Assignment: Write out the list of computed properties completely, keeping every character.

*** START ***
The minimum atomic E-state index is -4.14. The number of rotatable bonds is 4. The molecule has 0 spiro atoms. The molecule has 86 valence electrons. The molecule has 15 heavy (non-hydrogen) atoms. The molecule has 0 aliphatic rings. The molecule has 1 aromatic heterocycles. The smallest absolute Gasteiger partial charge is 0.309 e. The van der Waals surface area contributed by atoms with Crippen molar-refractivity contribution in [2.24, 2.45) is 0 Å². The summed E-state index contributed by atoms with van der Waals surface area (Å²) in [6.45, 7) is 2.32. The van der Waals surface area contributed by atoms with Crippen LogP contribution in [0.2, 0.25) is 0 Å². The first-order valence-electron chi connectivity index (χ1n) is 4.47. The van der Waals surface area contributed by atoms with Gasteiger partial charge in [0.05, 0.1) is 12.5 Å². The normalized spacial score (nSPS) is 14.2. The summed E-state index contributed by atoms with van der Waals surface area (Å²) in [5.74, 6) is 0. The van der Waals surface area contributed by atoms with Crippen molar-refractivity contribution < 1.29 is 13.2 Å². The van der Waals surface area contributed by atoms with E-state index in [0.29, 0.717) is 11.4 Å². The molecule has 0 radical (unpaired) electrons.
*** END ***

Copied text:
The minimum atomic E-state index is -4.14. The number of rotatable bonds is 4. The molecule has 0 spiro atoms. The molecule has 86 valence electrons. The molecule has 15 heavy (non-hydrogen) atoms. The molecule has 0 aliphatic rings. The molecule has 1 aromatic heterocycles. The smallest absolute Gasteiger partial charge is 0.309 e. The van der Waals surface area contributed by atoms with Crippen molar-refractivity contribution in [2.24, 2.45) is 0 Å². The summed E-state index contributed by atoms with van der Waals surface area (Å²) in [6.45, 7) is 2.32. The van der Waals surface area contributed by atoms with Crippen LogP contribution in [0.2, 0.25) is 0 Å². The first-order valence-electron chi connectivity index (χ1n) is 4.47. The van der Waals surface area contributed by atoms with Gasteiger partial charge in [0.05, 0.1) is 12.5 Å². The normalized spacial score (nSPS) is 14.2. The summed E-state index contributed by atoms with van der Waals surface area (Å²) in [5.74, 6) is 0. The van der Waals surface area contributed by atoms with Crippen molar-refractivity contribution < 1.29 is 13.2 Å². The van der Waals surface area contributed by atoms with E-state index in [0.29, 0.717) is 11.4 Å². The molecule has 0 radical (unpaired) electrons.